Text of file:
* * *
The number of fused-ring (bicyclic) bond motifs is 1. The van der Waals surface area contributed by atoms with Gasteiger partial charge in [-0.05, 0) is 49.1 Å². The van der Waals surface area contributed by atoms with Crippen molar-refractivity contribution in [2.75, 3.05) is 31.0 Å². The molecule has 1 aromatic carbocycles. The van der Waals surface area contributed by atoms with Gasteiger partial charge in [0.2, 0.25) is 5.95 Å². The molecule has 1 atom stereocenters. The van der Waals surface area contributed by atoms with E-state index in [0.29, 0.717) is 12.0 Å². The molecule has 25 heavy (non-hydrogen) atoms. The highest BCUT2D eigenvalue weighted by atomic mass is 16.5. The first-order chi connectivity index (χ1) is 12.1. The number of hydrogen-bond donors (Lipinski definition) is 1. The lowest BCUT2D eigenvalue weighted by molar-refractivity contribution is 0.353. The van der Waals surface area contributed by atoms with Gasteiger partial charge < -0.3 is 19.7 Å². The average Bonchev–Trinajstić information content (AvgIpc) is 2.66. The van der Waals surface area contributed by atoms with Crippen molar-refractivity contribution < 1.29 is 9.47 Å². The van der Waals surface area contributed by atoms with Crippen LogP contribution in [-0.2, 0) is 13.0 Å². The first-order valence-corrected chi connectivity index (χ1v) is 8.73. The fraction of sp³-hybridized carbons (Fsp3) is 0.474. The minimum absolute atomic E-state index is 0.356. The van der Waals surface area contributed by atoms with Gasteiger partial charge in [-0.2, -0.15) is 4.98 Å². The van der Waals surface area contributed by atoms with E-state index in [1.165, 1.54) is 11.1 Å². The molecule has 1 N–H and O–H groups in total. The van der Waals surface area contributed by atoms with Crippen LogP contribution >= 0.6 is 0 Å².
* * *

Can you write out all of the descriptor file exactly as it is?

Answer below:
The number of fused-ring (bicyclic) bond motifs is 1. The van der Waals surface area contributed by atoms with Gasteiger partial charge in [-0.05, 0) is 49.1 Å². The van der Waals surface area contributed by atoms with Crippen molar-refractivity contribution in [2.75, 3.05) is 31.0 Å². The molecule has 1 aromatic carbocycles. The van der Waals surface area contributed by atoms with Gasteiger partial charge in [0.2, 0.25) is 5.95 Å². The molecule has 1 atom stereocenters. The van der Waals surface area contributed by atoms with E-state index in [0.29, 0.717) is 12.0 Å². The molecule has 25 heavy (non-hydrogen) atoms. The highest BCUT2D eigenvalue weighted by atomic mass is 16.5. The first-order chi connectivity index (χ1) is 12.1. The number of hydrogen-bond donors (Lipinski definition) is 1. The lowest BCUT2D eigenvalue weighted by molar-refractivity contribution is 0.353. The van der Waals surface area contributed by atoms with Gasteiger partial charge < -0.3 is 19.7 Å². The average Bonchev–Trinajstić information content (AvgIpc) is 2.66. The van der Waals surface area contributed by atoms with Crippen molar-refractivity contribution < 1.29 is 9.47 Å². The van der Waals surface area contributed by atoms with Crippen LogP contribution in [-0.2, 0) is 13.0 Å². The first-order valence-corrected chi connectivity index (χ1v) is 8.73. The fraction of sp³-hybridized carbons (Fsp3) is 0.474. The minimum absolute atomic E-state index is 0.356. The van der Waals surface area contributed by atoms with Gasteiger partial charge in [-0.2, -0.15) is 4.98 Å². The van der Waals surface area contributed by atoms with E-state index in [1.165, 1.54) is 11.1 Å². The molecule has 1 N–H and O–H groups in total. The van der Waals surface area contributed by atoms with Crippen LogP contribution >= 0.6 is 0 Å².